The present invention also relates to a process for the preparation of the claimed compositions. More precisely, it relates to a process for the preparation of a composition comprising particles of cationic transfection agent(s)/nucleic acid complexes, stabilized in size, characterized in that the transfecting agent and the nucleic acid are brought into contact in the presence of a sufficient quantity of nonionic surface-active agent to stabilize the particles of nucleic complexes thus formed at a size of less than about 160 nm.
More precisely, one of the components, namely the nucleic acid or the lipofectant, is mixed beforehand with the nonionic surface-active agent before being brought into contact with the second component. The manifestation of any aggregation phenomenon which would have spontaneously manifested itself in the absence of the said nonionic surface-active agent is thus prevented.
The compositions according to the invention may be formulated for administrations by the topical, cutaneous, oral, rectal, vaginal, parenteral, intranasal, intravenous, intramuscular, subcutaneous, intraocular or transdermal route and the like. Preferably, the pharmaceutical compositions of the invention contain a pharmaceutically acceptable vehicle for an injectable formulation, in particular for a direct injection at the level of the desired organ, or for administration by the topical route (on the skin and/or mucous membrane). They may be in particular isotonic, sterile solutions or dry, in particular freeze-dried compositions which, upon addition, depending on the case, of sterilized water or of physiological saline, allow the constitution of injectable solutions. The doses of nucleic acid used for the injection as well as a number of administrations may be adjusted according to various parameters, and in particular according to the mode of administration used, the relevant pathology, the gene to be expressed or the desired duration of treatment. As regards more particularly the mode of administration, it may be either a direct injection into the tissues or the circulatory pathways, or a treatment of cells in culture, followed by their reimplantation in vivo, by injection or transplantation.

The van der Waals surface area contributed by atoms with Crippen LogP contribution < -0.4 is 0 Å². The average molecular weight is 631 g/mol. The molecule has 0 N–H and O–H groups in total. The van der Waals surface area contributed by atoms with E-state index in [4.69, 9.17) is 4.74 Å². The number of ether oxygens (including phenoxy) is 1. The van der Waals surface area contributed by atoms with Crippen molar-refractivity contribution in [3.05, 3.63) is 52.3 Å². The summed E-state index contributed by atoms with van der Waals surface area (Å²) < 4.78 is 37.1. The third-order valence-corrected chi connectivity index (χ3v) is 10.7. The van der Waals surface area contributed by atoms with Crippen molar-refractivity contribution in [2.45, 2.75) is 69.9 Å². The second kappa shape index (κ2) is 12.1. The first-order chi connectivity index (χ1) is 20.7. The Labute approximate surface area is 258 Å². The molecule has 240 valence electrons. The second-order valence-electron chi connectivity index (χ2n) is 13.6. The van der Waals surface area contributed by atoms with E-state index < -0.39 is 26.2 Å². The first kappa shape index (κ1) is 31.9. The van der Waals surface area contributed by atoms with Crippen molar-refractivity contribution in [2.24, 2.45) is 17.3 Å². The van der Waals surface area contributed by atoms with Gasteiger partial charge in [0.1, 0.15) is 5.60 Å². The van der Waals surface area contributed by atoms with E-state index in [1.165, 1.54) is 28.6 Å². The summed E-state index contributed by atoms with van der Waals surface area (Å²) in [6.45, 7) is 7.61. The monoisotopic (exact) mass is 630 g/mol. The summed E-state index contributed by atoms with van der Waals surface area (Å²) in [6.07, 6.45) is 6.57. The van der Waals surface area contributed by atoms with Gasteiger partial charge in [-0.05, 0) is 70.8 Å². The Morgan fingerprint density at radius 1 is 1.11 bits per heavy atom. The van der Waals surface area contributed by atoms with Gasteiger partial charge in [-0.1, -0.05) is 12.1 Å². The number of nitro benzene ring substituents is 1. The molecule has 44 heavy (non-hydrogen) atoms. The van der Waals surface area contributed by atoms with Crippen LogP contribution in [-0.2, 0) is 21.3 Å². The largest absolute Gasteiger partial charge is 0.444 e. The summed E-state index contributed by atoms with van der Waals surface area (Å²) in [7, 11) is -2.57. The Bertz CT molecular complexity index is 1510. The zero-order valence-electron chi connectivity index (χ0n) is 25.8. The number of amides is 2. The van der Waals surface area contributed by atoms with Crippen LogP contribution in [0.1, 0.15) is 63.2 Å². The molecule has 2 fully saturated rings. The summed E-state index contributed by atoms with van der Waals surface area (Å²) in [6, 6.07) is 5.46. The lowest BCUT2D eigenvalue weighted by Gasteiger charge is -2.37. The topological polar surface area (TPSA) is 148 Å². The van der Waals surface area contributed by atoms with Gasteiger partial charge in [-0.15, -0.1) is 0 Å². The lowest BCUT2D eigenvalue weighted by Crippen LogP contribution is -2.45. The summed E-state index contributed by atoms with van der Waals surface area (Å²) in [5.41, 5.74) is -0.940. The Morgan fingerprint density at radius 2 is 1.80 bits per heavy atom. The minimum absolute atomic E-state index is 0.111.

The compositions according to the invention are particularly advantageous from the therapeutic point of view. It is henceforth possible to envisage, according to the present invention, effectively administering nucleic acid complexes of appropriate size and of reduced charge ratio, which is particularly beneficial from the in vivo point of view. The serum/nucleic complex interactions generally observed are significantly attenuated with the claimed compositions.
The present invention will be more fully described with the aid of the following examples and figures which should be considered as illustrative and nonlimiting.
PART B: Schematic representation of the structure of the BGTC/DNA complexes in the absence and in the presence of poloxalkol.
The surface-active agent used in the examples below is the poloxalkol of formula
The DNA used to prepare the samples is the plasmid of pXL2774 described in PCT/FR 96/01414. It is used at a concentration of 0.7 mg/ml in a Tris/EDTA buffer (10 mM/0.1 mM) of pH 7.5.
The cationic lipids used are the following:
The measurement of the hydrodynamic diameter is carried out with a Coulter N4Plus, using plastic cells (four transparent faces) filled with 800 μl of the various solutions, the measurement being carried out at 90° C. in unimodal mode.
The measurements of fluorescence are carried out on Perkin Elmer LS50B, using wavelengths of excitation and emission of 260 nm and 590 nm respectively. The slit widths for excitation and emission are set at 5 nm. The fluorescence value is recorded after adding 5 μg of ethidium bromide/ml final concentration.